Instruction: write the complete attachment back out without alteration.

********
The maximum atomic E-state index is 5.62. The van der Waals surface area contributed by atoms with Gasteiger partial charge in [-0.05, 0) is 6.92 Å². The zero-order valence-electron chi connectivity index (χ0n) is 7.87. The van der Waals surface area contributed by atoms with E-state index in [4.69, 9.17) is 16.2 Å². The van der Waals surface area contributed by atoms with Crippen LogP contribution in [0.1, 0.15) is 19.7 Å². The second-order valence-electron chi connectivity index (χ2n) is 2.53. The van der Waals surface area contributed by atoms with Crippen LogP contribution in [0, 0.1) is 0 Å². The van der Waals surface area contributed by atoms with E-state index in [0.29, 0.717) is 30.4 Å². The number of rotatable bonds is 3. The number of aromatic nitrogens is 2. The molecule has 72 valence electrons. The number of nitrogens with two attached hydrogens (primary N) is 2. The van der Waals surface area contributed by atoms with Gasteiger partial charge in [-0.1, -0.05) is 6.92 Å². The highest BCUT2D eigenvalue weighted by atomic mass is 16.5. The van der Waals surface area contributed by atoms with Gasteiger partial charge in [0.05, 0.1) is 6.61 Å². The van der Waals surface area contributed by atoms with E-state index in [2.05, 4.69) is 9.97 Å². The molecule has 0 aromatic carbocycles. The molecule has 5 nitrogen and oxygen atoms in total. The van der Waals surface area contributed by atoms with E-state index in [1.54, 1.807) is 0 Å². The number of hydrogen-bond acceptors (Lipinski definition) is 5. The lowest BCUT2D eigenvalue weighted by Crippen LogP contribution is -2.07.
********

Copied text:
The maximum atomic E-state index is 5.62. The van der Waals surface area contributed by atoms with Gasteiger partial charge in [-0.05, 0) is 6.92 Å². The zero-order valence-electron chi connectivity index (χ0n) is 7.87. The van der Waals surface area contributed by atoms with E-state index in [4.69, 9.17) is 16.2 Å². The van der Waals surface area contributed by atoms with Crippen LogP contribution in [0.1, 0.15) is 19.7 Å². The second-order valence-electron chi connectivity index (χ2n) is 2.53. The van der Waals surface area contributed by atoms with Crippen LogP contribution in [0, 0.1) is 0 Å². The van der Waals surface area contributed by atoms with E-state index in [0.29, 0.717) is 30.4 Å². The number of rotatable bonds is 3. The number of aromatic nitrogens is 2. The molecule has 72 valence electrons. The number of nitrogens with two attached hydrogens (primary N) is 2. The van der Waals surface area contributed by atoms with Gasteiger partial charge in [-0.1, -0.05) is 6.92 Å². The highest BCUT2D eigenvalue weighted by atomic mass is 16.5. The van der Waals surface area contributed by atoms with Gasteiger partial charge in [0.05, 0.1) is 6.61 Å². The van der Waals surface area contributed by atoms with E-state index in [2.05, 4.69) is 9.97 Å². The molecule has 0 aromatic carbocycles. The molecule has 5 nitrogen and oxygen atoms in total. The van der Waals surface area contributed by atoms with E-state index in [1.54, 1.807) is 0 Å². The number of hydrogen-bond acceptors (Lipinski definition) is 5. The lowest BCUT2D eigenvalue weighted by Crippen LogP contribution is -2.07.